Creep

Creep

Creep

Homer felt most comfortable lurking in the shadows at night. He liked watching women from a distance when they didn’t know he was there. When he found one who appealed to him, mostly tall blondes, he would follow them to find out where they lived and note it in his little black book. Every day after work, he would decide which one of the girls he would choose for the night.

Homer wasn’t a threatening sort, and he meant the women no harm. He’d just park on the street in his gray Dodge and wait for his selection for the evening to come home. When she finally arrived and went inside, he’d pull out his binoculars and canvass the windows of the house or apartment, hoping to get a glimpse of her undressing. Sometimes, a bare boob would give him an extra thrill.

Sitting for hours in his car, waiting for the female to come home, was extremely frustrating, but Homer had nothing else to do with his life. Before he started creeping, and sometimes peeping, if he got lucky, his monotonous routine had taken him to the edge of a mental breakdown.

During the day, he was the janitor at Mountain High School where he had graduated at the bottom of his class eight years before. The job didn’t pay well, but he loved ogling young girls shaking their booties as they walked by while he mopped the floors.

Homer had always been forgettable; no one paid him any mind. He wasn’t ugly; he was simply plain and unremarkable. He wasn’t tall or short; he was of average height. He had always been painfully shy, and rarely spoke to anyone, man or woman.

Then one fateful day, his life changed forever. While mopping up an accidental spill, he saw two beautiful long legs pass by him. A scent of angelic perfume hung in the air before the acrid smell of the floor cleaner overpowered it. The young teen veered away, trying to avoid the arc of his long handled mop, but one strand slopped upon her white tennis shoe. Immediately he said, “I’m sorry, miss, I didn’t see you until it was too late.”

She turned and looked at him with a concerned expression and said in the kindest voice he’d ever heard, “It was my fault.” Her innocent smile made his whole body tingle. “I was daydreaming and not watching where I was going. I’m so sorry.”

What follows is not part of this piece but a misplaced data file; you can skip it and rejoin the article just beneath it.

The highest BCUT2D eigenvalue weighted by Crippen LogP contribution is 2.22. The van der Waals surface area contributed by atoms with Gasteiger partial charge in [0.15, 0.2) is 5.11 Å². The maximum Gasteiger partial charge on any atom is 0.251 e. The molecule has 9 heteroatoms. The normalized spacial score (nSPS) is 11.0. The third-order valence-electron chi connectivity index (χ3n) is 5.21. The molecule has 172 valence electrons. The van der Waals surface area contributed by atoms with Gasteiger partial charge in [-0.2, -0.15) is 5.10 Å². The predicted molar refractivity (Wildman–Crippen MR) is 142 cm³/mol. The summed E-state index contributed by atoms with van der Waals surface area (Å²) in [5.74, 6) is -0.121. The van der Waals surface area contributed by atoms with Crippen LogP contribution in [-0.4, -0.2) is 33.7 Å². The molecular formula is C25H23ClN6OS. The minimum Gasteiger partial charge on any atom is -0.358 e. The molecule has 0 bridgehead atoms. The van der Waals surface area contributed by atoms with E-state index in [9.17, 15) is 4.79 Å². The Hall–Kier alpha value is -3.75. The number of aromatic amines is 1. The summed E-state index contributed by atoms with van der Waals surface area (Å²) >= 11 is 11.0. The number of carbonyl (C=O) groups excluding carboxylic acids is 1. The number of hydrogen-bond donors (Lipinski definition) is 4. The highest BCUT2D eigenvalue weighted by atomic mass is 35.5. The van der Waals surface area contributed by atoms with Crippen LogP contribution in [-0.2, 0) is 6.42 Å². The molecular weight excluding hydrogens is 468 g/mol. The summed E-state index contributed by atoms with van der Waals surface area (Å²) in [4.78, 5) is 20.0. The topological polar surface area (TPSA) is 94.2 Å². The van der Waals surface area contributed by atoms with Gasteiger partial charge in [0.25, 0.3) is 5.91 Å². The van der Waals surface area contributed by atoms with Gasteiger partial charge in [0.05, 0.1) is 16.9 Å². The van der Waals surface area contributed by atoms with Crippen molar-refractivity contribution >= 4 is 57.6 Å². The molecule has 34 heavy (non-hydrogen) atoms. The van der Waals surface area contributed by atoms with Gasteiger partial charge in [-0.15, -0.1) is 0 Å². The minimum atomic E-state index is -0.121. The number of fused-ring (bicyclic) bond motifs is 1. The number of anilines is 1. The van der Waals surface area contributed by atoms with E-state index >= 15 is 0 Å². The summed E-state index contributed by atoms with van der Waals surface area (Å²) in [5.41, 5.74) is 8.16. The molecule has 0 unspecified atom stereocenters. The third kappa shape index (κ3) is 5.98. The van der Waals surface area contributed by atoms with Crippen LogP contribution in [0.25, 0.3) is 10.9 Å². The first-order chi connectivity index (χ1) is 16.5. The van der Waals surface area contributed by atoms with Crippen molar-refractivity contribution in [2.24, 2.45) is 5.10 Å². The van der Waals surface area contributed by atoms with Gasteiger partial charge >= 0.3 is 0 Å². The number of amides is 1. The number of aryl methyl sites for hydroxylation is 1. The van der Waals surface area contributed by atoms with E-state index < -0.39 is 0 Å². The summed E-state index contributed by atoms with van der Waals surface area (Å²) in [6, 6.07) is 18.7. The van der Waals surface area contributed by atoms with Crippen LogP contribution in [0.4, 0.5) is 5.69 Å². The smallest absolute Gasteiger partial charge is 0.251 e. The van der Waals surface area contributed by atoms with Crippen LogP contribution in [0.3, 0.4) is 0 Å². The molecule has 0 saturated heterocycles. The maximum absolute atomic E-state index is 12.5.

He stood there in awe, staring into her beautiful brown eyes until the amount of time that had elapsed became embarrassing. Finally, he blushed, and sliding his bucket toward the bank of lockers lining both sides of the hall, returned to mopping the floor.

As the young girl walked away, Homer furtively raised his eyes and watched her without moving his head. Her beauty sent shock waves through his body. She was more striking than anyone he’d seen before. In a split second, he’d fallen hopelessly in love.

That afternoon when the students left for the day, all he could think of was finding out her name and where she lived. Removing his black book from his pocket, he ripped out all the pages, then discarded them into a nearby shredder. He was no longer interested in stalking anyone other than the goddess he had come upon that day. His heart belonged to her and no one else until the end of time.

A week passed, and he hadn’t seen her again. He walked about like a zombie, dejected and forlorn, fearing his beloved had been a visitor at the school, and he would never see her again. Then, the wonderful day came when he saw her talking with two other girls in the cafeteria.

He continued mopping and sweeping longer than necessary until she finished eating and left with her friends. Homer stowed the cleaning supplies in the first storage closet he came to and followed them down the hall at a distance. When the two girls separated from his beauty queen, he watched her go to her locker and take out a textbook for her next class. After she left, he went there and made a mental note of the number.

When school finished for the day, Homer waited outside behind some shrubbery. His face lit up when he watched her leave the building, but the elation quickly faded when she got into a yellow convertible driven by an athletic looking Adonis with long, flowing, blond hair. When he saw the driver kissing her passionately before he pulled into traffic, Homer’s face reddened with a rage he had never felt before. The only woman he could ever love was in the clutches of not only another man, but a muscle bound sex maniac with a fancy car. His outrage was unbearable.